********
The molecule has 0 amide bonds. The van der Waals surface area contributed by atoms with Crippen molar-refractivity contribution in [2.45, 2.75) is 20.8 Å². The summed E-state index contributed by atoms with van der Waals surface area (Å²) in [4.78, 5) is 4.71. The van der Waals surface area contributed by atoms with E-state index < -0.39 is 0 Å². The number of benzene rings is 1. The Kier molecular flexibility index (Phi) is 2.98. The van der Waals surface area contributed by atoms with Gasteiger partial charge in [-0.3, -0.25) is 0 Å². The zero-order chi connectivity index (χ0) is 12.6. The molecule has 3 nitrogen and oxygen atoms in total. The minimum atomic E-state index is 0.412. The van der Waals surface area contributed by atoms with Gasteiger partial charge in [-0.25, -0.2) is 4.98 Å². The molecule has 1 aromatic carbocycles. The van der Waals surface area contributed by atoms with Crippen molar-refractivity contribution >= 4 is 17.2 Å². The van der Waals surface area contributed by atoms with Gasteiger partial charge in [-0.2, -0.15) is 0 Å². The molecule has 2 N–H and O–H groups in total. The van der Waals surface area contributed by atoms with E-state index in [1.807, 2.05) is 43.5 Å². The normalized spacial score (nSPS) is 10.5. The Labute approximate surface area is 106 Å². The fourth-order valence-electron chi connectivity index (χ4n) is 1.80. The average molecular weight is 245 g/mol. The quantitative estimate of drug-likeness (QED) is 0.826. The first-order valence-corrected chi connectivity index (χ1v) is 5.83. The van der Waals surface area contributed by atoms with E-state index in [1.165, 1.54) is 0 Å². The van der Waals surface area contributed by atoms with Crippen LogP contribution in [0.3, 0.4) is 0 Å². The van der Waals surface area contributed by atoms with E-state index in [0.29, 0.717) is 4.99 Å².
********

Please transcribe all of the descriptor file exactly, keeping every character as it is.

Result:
The molecule has 0 amide bonds. The van der Waals surface area contributed by atoms with Crippen molar-refractivity contribution in [2.45, 2.75) is 20.8 Å². The summed E-state index contributed by atoms with van der Waals surface area (Å²) in [4.78, 5) is 4.71. The van der Waals surface area contributed by atoms with E-state index < -0.39 is 0 Å². The number of benzene rings is 1. The Kier molecular flexibility index (Phi) is 2.98. The van der Waals surface area contributed by atoms with Gasteiger partial charge in [-0.3, -0.25) is 0 Å². The zero-order chi connectivity index (χ0) is 12.6. The molecule has 3 nitrogen and oxygen atoms in total. The minimum atomic E-state index is 0.412. The van der Waals surface area contributed by atoms with Gasteiger partial charge in [-0.25, -0.2) is 4.98 Å². The molecule has 1 aromatic carbocycles. The van der Waals surface area contributed by atoms with Crippen molar-refractivity contribution >= 4 is 17.2 Å². The van der Waals surface area contributed by atoms with Gasteiger partial charge in [-0.2, -0.15) is 0 Å². The molecule has 2 N–H and O–H groups in total. The van der Waals surface area contributed by atoms with E-state index in [1.807, 2.05) is 43.5 Å². The normalized spacial score (nSPS) is 10.5. The Labute approximate surface area is 106 Å². The fourth-order valence-electron chi connectivity index (χ4n) is 1.80. The average molecular weight is 245 g/mol. The quantitative estimate of drug-likeness (QED) is 0.826. The first-order valence-corrected chi connectivity index (χ1v) is 5.83. The van der Waals surface area contributed by atoms with E-state index in [1.165, 1.54) is 0 Å². The van der Waals surface area contributed by atoms with Crippen LogP contribution in [0.3, 0.4) is 0 Å². The van der Waals surface area contributed by atoms with E-state index in [0.29, 0.717) is 4.99 Å².